February is age-related macular degeneration (AMD) and low vision awareness month. Age-related macular degeneration (AMD) is the foremost cause of visual impairment for individuals age 65 and over. AMD often leads to low vision, a term eye doctors use to refer to substantial visual impairment that cannot be helped by standard treatments such as regular eye glasses, contact lenses, medicine or even surgical procedures. For those with AMD, a degenerative eye disease, damage occurs to the macula, the part of the retina which enables clear central vision. AMD causes a disruption in or blurring of the central vision zone, but typically doesn’t affect the peripheral visual field.
Vision loss from AMD usually comes on gradually and painlessly over time but rarely impairment can be sudden. Early symptoms of vision loss from AMD include blurred areas in your central vision or unusually fuzzy vision. While AMD doesn’t have a cure yet, early diagnosis and treatment can stop advancement of the degeneration and subsequently prevent vision impairment. For those who have already lost acuity, low-vision rehabilitation and aids can help.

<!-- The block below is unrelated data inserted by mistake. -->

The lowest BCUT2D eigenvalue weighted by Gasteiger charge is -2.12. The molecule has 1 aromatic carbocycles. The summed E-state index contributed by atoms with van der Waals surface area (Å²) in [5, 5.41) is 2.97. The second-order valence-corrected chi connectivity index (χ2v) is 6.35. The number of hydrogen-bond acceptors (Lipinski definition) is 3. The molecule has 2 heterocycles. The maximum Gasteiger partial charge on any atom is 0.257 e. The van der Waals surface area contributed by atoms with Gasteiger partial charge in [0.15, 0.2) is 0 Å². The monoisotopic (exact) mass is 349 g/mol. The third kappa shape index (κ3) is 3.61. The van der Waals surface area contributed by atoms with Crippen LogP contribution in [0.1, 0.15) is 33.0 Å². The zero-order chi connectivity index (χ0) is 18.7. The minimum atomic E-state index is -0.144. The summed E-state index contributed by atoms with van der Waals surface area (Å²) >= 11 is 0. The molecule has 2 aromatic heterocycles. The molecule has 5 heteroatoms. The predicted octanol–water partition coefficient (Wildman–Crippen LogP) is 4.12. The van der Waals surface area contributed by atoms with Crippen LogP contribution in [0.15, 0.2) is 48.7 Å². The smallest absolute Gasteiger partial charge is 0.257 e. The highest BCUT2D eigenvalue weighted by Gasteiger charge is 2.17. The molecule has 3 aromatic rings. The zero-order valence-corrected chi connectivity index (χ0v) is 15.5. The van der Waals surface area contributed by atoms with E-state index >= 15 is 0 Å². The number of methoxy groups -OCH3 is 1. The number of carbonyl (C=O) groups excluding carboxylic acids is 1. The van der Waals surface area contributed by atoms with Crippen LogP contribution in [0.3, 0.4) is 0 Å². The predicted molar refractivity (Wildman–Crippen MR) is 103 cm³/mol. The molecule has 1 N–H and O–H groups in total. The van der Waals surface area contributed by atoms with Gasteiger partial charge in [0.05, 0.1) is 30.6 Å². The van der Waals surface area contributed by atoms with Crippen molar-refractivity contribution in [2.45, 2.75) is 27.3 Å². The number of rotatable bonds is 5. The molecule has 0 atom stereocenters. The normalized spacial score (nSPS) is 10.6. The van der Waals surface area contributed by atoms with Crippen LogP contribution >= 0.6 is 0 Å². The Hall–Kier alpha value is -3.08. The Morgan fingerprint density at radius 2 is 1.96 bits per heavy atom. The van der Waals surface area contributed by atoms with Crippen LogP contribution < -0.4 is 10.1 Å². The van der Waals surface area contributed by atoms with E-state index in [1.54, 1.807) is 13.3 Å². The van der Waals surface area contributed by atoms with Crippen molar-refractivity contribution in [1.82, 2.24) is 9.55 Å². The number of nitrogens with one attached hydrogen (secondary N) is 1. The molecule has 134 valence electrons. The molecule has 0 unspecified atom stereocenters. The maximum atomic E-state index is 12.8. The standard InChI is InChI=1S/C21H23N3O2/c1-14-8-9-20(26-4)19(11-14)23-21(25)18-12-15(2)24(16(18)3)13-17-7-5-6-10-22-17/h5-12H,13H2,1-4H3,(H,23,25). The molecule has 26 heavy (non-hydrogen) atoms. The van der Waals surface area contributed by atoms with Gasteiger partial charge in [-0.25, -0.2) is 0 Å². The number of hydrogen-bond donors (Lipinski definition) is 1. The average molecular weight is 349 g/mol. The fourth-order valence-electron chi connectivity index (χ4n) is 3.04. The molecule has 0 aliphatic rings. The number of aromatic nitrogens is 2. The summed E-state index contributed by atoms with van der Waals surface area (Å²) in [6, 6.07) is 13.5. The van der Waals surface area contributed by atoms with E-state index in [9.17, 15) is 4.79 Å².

Those with greater risk factors of AMD include individuals over 65, women, Caucasians and individuals with blue eye color, severe farsightedness or a genetic disposition. Controllable risk factors include smoking, high blood pressure, exposure to UV light and inactivity. Proper exercise and nutrition including certain nutrients can reduce your risk.
Those who are living with low vision should speak to an optometrist about low vision training and specialized equipment that can enable self-sufficiency. After a thorough examination, a low vision expert can help you obtain helpful low vision devices such as magnifiers and non-optical adaptive aids such as electronic ''talking'' clocks and large-face printed material.
Since so many eye diseases can be halted by early diagnosis, optometrists recommend a routine annual eye exam for all ages. Your awareness can lead to prevention of vision loss.